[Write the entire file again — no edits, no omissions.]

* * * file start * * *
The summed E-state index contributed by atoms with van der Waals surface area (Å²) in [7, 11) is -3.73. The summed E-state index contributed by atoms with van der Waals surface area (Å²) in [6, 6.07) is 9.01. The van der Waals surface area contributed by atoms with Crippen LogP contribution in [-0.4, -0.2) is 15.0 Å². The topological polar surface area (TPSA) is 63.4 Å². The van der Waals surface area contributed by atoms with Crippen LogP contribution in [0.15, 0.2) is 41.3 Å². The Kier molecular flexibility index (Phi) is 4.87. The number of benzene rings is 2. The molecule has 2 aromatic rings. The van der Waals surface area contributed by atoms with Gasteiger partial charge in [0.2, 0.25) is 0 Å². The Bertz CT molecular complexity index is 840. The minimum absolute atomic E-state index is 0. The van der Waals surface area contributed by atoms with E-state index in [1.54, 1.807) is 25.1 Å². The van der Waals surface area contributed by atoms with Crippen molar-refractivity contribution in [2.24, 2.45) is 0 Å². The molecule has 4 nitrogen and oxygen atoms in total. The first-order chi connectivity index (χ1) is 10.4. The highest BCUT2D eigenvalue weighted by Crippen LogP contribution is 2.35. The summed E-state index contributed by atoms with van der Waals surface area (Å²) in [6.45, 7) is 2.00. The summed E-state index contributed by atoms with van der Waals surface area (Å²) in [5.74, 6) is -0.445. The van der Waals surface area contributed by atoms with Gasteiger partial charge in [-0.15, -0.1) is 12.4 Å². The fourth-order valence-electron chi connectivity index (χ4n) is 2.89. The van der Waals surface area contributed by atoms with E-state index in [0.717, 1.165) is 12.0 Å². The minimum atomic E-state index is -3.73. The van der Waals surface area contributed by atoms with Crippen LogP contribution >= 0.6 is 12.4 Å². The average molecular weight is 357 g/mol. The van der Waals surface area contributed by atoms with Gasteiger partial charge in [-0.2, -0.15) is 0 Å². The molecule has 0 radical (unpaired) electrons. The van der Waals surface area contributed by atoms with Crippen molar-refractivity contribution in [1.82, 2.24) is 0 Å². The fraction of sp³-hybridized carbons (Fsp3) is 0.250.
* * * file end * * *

The summed E-state index contributed by atoms with van der Waals surface area (Å²) in [7, 11) is -3.73. The summed E-state index contributed by atoms with van der Waals surface area (Å²) in [6, 6.07) is 9.01. The van der Waals surface area contributed by atoms with Crippen LogP contribution in [-0.4, -0.2) is 15.0 Å². The topological polar surface area (TPSA) is 63.4 Å². The van der Waals surface area contributed by atoms with Crippen LogP contribution in [0.15, 0.2) is 41.3 Å². The Kier molecular flexibility index (Phi) is 4.87. The number of benzene rings is 2. The molecule has 2 aromatic rings. The van der Waals surface area contributed by atoms with Gasteiger partial charge in [0.2, 0.25) is 0 Å². The Bertz CT molecular complexity index is 840. The minimum absolute atomic E-state index is 0. The van der Waals surface area contributed by atoms with E-state index in [1.54, 1.807) is 25.1 Å². The van der Waals surface area contributed by atoms with Crippen molar-refractivity contribution in [2.24, 2.45) is 0 Å². The molecule has 4 nitrogen and oxygen atoms in total. The first-order chi connectivity index (χ1) is 10.4. The highest BCUT2D eigenvalue weighted by Crippen LogP contribution is 2.35. The summed E-state index contributed by atoms with van der Waals surface area (Å²) in [6.45, 7) is 2.00. The summed E-state index contributed by atoms with van der Waals surface area (Å²) in [5.74, 6) is -0.445. The van der Waals surface area contributed by atoms with Gasteiger partial charge in [-0.15, -0.1) is 12.4 Å². The fourth-order valence-electron chi connectivity index (χ4n) is 2.89. The van der Waals surface area contributed by atoms with E-state index in [0.717, 1.165) is 12.0 Å². The minimum atomic E-state index is -3.73. The van der Waals surface area contributed by atoms with Crippen LogP contribution >= 0.6 is 12.4 Å². The average molecular weight is 357 g/mol. The van der Waals surface area contributed by atoms with Gasteiger partial charge in [-0.2, -0.15) is 0 Å². The molecule has 0 radical (unpaired) electrons. The van der Waals surface area contributed by atoms with Crippen molar-refractivity contribution in [1.82, 2.24) is 0 Å². The fraction of sp³-hybridized carbons (Fsp3) is 0.250.